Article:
For this reason, the fresh-frozen live resin category has gained popularity for capturing major cannabinoids, minor cannabinoids, and terpenes as they existed in the live plant. The result can be up to 15% terpenes and a very robust taste profile. Additionally, extractors use various techniques to re-introduce terpenes by pulling them out before extraction or using botanically derived terpenes to enhance products such as vaporizers or oral solutions.

Other Minor Factors

  • Thiols are believed to contribute to the “skunk” smell of cannabis.
  • Esters are believed to bring fruity flavoring and may mitigate the effects of terpenes.
  • Aldehydes may chemically change the terpene makeup.
  • Flavonoids may influence color and have a few therapeutic effects.

What Does Not Contribute to the Entourage Effect?

Although people believe there are many categories contributing to the entourage effect, terpenes, and major and minor cannabinoids are the golden triangle. 

However, plant materials, chlorophyll, carbohydrates, fatty acids, lipids, polyphenols, and other undesirables without any proven medical or psychological effects do not seem to contribute to cannabis’ entourage effect. To some degree, such materials may not even be healthy to smoke or consume. As much as people like smoking the flower, there are indeed parts of the plant that may not be healthy to the lungs or useful to take orally. Extractors have grappled with this issue for decades, trying to mimic the flower’s natural effect but recognizing the need to remove undesirables and add back things like terpenes to recreate the exact entourage effect that makes flower so popular. 

However you define the entourage effect, the important thing is to find a clean and safe way to consume cannabis that targets your condition or indication. Keep track of major and minor cannabinoid ratios that contribute to your enjoyment. Peruse aromas, be aware of terpenes’ effects, and consume active ingredients that make sense for how you feel or what you try to cure. Above all else, avoid unhealthy products without consumption benefits.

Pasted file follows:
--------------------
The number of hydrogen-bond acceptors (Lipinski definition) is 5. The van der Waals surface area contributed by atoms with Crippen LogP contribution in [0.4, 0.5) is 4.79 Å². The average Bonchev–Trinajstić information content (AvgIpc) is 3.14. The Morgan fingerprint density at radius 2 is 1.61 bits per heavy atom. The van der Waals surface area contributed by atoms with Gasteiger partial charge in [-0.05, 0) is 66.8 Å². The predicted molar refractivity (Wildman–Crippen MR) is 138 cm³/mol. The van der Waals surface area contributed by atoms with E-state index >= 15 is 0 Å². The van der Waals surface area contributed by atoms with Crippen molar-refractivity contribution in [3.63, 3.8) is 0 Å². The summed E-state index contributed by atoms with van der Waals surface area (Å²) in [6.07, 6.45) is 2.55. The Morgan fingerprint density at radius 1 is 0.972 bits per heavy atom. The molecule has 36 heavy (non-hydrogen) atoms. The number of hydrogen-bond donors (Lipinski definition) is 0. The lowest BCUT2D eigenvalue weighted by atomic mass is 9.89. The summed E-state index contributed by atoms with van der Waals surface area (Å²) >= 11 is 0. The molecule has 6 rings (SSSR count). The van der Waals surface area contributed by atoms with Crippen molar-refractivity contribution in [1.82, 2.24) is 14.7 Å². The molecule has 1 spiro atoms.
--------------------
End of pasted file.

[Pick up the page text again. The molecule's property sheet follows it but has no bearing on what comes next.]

READ MORE: Four things to know for properly dosing oral cannabis formulations


Michael Sassano, CEO and founder, SOMAI Pharmaceuticals

Michael Sassano is celebrated in mainstream business and biopharma media as an international authority on developing large-scale cannabis infrastructures throughout the world and the most advanced pharmaceutical cannabinoid products. Michael is also widely respected for successfully predicting long term cannabis market trends and movements, which he generously shares in many forums. He is well known for leading a merger of the cannabis cultivation company he built and operated, called Solaris Farms, with The Sanctuary.

Over the last few years, Michael has shifted focus to his role as CEO and Chairman of the Board for SOMAÍ Pharmaceuticals LTD, a European pharmaceutical and biotech company centred on manufacturing in Lisbon, Portugal and distribution of EU GMP-certified cannabinoid-containing pharmaceuticals throughout EU.